What’s the value of a photo?

How frequently can the species in the photograph be identified?

We asked this question of seven of the taxa in the Virtual Museum (http://vmus.adu.org.za). We looked at scorpions, lacewings, birds, frogs, reptiles, butterflies, and dragonflies and damselflies.

What happens is this. Citizen scientists upload their photographs into the Virtual Museum. A record can consist of one to three photographs. The second and third photographs are usually used to show different angles on the animal. They will know that the record is butterfly, and that it ought to be submitted to LepiMAP, and that the scorpions go to ScorpionMAP, etc. But they don’t need to know what species they are uploading (although they can submit their identification, or even tentative identification). For each of these groups of species, there is an expert panel consisting of specialists, often citizen scientists themselves. These experts do their best to make an identification to species (or even subspecies level for some butterflies and reptiles). But they are careful, and if the identification cannot be made with certainty to species level, they allocate a genus, and sometimes even a family. This mostly happens when the photo is a bit blurred, or if the critical ID feature is not shown. And some species can only be identified when the species is captured, and the critical diagnostic features, often the genitals, are examined with a magnifying glass! The identifications are displayed for all to  see and examine on the Virtual Museum website; as a result, the members of the expert panels tend to err on the side of caution.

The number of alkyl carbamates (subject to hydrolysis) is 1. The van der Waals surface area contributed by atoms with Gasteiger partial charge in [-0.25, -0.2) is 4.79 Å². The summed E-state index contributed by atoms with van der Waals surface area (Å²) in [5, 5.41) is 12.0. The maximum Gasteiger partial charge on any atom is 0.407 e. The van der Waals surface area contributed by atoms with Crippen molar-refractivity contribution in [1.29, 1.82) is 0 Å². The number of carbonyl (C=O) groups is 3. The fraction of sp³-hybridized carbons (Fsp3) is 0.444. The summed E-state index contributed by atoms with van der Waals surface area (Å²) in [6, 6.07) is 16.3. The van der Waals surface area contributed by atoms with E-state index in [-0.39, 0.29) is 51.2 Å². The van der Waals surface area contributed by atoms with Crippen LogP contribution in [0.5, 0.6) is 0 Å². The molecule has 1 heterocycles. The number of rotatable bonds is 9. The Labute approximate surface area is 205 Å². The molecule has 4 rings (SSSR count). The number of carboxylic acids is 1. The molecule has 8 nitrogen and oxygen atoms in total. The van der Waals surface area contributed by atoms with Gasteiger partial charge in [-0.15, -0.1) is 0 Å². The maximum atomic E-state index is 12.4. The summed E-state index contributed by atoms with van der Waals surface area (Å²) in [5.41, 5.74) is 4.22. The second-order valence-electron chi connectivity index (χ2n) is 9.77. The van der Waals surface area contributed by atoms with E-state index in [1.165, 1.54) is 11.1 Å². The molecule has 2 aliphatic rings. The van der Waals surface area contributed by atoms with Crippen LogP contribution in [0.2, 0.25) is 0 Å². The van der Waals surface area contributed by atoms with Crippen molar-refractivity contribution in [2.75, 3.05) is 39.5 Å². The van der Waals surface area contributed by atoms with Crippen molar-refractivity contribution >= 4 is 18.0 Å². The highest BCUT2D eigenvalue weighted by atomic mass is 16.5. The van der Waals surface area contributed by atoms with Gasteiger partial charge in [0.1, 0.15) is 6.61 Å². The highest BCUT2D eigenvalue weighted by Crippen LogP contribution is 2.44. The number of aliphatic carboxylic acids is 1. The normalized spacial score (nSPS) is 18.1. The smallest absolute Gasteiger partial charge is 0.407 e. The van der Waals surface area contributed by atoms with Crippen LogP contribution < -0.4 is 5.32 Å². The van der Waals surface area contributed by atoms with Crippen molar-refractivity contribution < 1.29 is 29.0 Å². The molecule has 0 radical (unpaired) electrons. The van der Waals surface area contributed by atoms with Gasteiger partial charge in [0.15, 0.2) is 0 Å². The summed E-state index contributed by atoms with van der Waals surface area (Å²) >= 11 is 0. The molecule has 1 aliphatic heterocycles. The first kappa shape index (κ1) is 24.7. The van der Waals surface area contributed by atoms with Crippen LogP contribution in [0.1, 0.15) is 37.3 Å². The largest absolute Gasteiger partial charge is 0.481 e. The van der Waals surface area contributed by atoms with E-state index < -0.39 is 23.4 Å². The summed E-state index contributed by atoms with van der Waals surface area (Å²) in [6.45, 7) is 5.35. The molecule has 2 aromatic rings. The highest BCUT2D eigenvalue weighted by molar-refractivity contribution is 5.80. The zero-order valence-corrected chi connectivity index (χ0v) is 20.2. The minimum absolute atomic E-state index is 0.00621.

Let’s work our way through the seven groups. For each group of species, we will count the number of records submitted, and calculate the percentage which have been identified to species level. Each group is illustrated with a recently uploaded record from the Virtual Museum.

This is Opistophthalmus gigas. At this stage the scorpions only have scientific names. There is a great need to make them more accessible to everyone by allocating English common names! The photograph was taken by Luke Kemp in Namibia. The ScorpionMAP details are available at http://vmus.adu.org.za/?vm=ScorpionMAP-3490